Creating destiny: Youth, arts and social change

Stevenson, L. M. (2011). Creating destiny: Youth, arts and social change. (Unpublished doctoral dissertation). Stanford University, Stanford, CA.

Abstract:

This ethnographic study examines how a company of high-school-aged artists in a community arts program, makes social change while creating an original hip hop, modern dance, and theater production. The study describes the ten-month process through which the company creates and performs its production, articulates a theory of social change embedded in the company’s work, and describes how the arts function as media for personal and social change in the company’s rehearsals and culminating performance.

Key Findings:

Based on inductive analysis of field data, the researcher articulates a theory of social change embedded in the collaborative process of a company of youth artists. For the company, social change is a process of changing relationships—changing how individuals relate to themselves, to one another, and to the world around them. She finds that the company members believe that as the foundation of social change, they must change themselves—becoming more aware of their own ideas, feelings, and ways of interacting with the world—and that they do so through their artistic practice. In dance, theater, and scriptwriting, company members were able to explore their inner worlds in concrete form—for example, movement, words, or character—and as a result increased their self-awareness and ability to express themselves to others. In addition, the researcher found that dance, in particular, provided a means for the young people to process, self-regulate, and express their emotions in ways that allowed them to be more self-possessed and to relate more positively to the world around them.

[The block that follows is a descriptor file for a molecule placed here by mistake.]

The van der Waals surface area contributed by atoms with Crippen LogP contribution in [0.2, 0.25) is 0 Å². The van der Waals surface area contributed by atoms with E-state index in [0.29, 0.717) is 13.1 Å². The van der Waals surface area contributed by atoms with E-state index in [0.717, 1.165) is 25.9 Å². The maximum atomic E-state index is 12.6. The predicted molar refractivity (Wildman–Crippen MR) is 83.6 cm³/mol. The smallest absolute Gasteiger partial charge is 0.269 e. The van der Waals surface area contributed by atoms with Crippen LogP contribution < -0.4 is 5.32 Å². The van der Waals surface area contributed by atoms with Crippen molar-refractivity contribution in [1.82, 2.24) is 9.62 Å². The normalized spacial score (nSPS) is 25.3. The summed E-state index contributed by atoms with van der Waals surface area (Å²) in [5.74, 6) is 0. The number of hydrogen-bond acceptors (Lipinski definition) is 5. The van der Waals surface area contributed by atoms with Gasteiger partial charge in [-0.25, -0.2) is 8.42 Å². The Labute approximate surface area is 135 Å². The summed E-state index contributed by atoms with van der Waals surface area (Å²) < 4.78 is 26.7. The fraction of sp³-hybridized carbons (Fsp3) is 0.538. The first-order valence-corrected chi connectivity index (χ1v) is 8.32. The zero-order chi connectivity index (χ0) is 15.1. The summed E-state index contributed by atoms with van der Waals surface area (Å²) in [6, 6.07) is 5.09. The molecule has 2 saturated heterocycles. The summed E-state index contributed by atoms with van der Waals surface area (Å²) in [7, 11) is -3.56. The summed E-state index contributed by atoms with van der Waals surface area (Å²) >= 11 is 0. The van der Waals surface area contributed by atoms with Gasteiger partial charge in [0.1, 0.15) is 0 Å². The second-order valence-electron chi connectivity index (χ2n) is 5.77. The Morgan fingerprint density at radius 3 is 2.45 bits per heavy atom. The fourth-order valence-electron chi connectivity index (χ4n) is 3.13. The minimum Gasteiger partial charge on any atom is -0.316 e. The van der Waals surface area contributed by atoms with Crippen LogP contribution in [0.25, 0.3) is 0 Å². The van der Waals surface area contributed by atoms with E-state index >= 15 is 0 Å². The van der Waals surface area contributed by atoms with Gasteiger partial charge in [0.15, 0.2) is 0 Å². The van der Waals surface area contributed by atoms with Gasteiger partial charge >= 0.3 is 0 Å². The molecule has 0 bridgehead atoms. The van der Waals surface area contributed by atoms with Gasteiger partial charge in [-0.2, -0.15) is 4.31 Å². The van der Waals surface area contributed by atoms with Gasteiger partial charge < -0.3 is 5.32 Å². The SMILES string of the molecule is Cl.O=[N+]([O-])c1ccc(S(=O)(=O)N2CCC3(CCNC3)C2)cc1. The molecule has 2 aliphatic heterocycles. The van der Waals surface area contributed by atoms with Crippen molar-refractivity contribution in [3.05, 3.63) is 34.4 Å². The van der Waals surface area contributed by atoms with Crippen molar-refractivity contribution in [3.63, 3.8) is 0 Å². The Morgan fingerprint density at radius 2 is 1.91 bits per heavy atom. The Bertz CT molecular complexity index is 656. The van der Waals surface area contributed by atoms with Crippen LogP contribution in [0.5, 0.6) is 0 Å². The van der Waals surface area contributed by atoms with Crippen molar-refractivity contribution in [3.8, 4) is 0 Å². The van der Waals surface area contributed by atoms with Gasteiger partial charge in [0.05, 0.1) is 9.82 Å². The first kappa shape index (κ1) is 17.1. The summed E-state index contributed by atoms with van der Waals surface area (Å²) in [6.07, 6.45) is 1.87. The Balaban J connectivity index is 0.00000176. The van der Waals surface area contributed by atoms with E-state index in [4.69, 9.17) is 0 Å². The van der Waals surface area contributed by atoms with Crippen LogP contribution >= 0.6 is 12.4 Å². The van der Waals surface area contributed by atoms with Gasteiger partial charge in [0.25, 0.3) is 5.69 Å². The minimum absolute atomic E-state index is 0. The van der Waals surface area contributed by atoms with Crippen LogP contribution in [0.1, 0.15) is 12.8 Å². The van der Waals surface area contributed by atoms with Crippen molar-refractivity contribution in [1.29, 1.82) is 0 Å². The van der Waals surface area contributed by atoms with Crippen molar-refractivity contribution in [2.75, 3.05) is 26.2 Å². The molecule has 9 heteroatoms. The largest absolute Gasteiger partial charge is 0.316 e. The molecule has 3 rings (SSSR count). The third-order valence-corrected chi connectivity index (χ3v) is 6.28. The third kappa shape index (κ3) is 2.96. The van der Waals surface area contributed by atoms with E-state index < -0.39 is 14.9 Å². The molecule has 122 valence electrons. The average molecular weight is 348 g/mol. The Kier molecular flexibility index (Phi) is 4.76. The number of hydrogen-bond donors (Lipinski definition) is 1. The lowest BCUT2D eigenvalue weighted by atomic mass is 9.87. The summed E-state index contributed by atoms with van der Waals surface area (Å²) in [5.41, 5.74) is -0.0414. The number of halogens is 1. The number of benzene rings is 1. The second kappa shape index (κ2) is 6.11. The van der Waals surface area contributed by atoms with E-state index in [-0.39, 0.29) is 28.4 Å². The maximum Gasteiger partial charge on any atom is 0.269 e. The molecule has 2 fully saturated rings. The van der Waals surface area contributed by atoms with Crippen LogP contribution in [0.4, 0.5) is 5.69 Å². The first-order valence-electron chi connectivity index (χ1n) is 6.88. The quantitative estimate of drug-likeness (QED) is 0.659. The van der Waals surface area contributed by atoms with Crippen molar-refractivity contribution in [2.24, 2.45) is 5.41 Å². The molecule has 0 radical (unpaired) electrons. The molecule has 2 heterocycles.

Through dance and scriptwriting, company members also learned about one another; learned to relate more effectively across lines of social difference (including race, ethnicity, and socio-economic background); and built cross-cultural understanding. As they got to know one another, the researcher found that a sense of community and group identity developed among participants that was family-like, supporting participants’ individual artistic, personal, and social development, as well as ensemble-like, enabling them to collaboratively create an original work of art and to act collectively to make social change.

Community members external to the company (including teachers and family members) reported that company members were able to model cross-cultural understanding for others through their actions and relationships at school and in other settings outside the company. The researcher also found that the company’s performance facilitated cross-cultural understanding for audience members, three quarters of whom agreed that they learned something from the performance about people of a different racial and/or ethnic background than their own, and two-thirds of whom agreed they learned something from the performance that would change the way they treat other people.